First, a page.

Tuesday, May 5, 2015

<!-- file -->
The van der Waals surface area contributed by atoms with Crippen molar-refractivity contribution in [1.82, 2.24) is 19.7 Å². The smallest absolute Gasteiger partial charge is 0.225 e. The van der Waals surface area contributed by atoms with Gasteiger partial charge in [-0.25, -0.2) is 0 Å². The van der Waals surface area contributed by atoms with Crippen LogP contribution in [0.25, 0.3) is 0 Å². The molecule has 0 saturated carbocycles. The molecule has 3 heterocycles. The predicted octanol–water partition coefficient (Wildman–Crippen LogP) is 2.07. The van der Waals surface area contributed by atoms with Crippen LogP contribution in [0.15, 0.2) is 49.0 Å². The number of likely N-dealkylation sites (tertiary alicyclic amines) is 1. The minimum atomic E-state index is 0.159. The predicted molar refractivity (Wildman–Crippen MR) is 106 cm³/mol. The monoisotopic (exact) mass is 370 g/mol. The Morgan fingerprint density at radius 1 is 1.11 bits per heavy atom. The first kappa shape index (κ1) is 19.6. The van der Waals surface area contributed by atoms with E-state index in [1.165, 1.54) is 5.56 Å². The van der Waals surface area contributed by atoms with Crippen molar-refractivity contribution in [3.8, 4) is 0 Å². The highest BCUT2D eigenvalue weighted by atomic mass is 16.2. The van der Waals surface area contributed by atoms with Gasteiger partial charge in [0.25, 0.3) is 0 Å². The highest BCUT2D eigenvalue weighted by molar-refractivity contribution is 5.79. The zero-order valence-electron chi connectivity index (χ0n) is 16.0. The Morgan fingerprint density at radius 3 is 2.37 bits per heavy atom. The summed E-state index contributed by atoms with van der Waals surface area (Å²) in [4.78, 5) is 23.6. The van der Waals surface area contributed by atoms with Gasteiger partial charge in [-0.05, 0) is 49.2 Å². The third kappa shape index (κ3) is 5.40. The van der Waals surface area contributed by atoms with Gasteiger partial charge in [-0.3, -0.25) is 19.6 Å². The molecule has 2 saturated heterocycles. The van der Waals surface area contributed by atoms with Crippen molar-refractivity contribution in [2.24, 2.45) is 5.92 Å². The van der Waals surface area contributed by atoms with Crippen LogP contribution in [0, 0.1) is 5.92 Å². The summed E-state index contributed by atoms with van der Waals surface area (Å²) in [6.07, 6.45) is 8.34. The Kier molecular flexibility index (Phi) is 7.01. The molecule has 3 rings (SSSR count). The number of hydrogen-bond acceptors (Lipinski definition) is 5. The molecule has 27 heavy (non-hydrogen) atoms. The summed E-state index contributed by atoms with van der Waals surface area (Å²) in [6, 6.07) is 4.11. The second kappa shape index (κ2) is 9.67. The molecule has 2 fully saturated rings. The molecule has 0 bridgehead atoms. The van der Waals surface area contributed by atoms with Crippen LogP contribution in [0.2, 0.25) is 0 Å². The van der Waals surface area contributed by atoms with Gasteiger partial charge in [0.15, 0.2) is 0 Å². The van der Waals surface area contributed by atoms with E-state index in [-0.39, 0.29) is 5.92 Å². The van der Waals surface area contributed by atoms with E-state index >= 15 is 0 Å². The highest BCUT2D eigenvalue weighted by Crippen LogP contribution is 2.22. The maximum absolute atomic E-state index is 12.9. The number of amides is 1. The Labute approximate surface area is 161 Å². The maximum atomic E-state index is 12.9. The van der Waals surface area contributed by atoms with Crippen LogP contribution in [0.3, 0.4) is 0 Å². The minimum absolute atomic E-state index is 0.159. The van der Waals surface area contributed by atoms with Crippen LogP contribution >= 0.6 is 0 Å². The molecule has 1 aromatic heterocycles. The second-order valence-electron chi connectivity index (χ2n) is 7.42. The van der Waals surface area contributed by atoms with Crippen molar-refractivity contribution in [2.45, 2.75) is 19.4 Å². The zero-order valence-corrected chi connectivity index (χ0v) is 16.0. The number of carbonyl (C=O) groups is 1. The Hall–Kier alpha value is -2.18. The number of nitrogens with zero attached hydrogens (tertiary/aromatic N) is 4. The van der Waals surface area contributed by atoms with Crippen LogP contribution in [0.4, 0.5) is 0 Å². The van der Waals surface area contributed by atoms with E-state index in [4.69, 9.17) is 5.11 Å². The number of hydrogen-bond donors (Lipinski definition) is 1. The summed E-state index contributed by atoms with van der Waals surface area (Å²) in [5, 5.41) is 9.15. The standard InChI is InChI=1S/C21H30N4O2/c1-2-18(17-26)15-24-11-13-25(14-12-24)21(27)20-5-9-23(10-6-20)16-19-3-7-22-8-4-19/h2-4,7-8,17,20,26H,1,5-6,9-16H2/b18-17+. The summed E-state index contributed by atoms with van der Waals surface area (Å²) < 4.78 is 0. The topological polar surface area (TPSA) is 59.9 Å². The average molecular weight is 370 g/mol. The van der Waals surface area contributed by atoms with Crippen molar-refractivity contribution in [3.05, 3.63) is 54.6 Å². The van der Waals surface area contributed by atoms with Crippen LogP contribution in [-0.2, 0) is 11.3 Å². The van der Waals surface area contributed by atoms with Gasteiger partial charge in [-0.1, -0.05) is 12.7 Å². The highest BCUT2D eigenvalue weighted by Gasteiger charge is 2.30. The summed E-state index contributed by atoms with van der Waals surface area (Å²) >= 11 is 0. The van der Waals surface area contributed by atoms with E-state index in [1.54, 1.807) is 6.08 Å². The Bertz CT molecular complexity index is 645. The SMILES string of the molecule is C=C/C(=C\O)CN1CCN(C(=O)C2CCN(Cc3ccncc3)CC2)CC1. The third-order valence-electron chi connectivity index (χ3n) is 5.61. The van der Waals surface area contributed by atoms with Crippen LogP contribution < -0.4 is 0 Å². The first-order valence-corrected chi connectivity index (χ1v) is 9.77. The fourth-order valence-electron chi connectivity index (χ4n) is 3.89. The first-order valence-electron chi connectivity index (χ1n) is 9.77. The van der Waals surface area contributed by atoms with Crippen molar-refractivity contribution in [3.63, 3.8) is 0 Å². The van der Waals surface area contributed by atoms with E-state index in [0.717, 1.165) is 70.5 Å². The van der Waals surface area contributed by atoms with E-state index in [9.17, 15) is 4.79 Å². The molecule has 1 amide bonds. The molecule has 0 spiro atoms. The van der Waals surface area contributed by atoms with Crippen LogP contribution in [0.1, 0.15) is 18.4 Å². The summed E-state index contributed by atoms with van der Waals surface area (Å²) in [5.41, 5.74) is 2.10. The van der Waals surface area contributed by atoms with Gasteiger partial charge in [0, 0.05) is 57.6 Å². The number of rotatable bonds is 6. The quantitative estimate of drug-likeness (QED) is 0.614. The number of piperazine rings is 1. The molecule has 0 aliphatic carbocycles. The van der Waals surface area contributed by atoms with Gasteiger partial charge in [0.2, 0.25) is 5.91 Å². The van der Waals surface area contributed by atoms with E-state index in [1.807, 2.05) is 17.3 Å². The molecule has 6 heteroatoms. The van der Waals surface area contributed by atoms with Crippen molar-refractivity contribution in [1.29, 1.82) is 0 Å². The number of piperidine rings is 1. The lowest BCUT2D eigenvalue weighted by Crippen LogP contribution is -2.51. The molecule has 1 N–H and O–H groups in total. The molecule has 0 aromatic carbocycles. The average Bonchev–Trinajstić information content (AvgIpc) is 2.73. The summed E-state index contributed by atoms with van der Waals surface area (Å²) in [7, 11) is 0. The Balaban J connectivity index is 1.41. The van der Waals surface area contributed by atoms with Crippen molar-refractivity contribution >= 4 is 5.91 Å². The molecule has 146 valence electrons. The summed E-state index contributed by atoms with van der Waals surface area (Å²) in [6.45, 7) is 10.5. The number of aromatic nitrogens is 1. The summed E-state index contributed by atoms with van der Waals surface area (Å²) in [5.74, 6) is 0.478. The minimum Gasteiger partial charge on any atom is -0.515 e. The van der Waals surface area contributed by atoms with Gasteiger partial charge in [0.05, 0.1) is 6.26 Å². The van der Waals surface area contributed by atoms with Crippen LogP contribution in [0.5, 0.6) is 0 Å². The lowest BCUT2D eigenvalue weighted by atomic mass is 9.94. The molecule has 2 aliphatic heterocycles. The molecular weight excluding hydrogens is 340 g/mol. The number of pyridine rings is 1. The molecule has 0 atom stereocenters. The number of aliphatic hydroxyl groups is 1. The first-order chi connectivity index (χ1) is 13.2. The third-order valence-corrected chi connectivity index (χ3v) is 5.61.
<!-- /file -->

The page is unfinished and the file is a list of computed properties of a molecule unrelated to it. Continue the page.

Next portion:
David Cronenberg’s films have always been a bit of an acquired taste. If you can bear sitting through stories about emotionally and (often) physically scarred people who continue to be tortured by and torture themselves over their trauma, and you like it all presented in the harsh cold of the distance the filmmaker puts between his audience and the film’s subjects, then you might keep returning to his work. His films are rarely short of intriguing and boundary-pushing. At least it was through his first two decades or so. It’s getting harder and harder to shock people. Once you’ve done exploding heads, nude bathhouse knife fights, and people whose sexual fetish involves car crashes, where is there room for turning stomachs? His recent spate of work resides in a heightened glossy reality. He had a mainstream renaissance with A History of Violence and Eastern Promises. Those two are among the most accessible pieces in his body of work, but they still require a suspension of conventional expectations.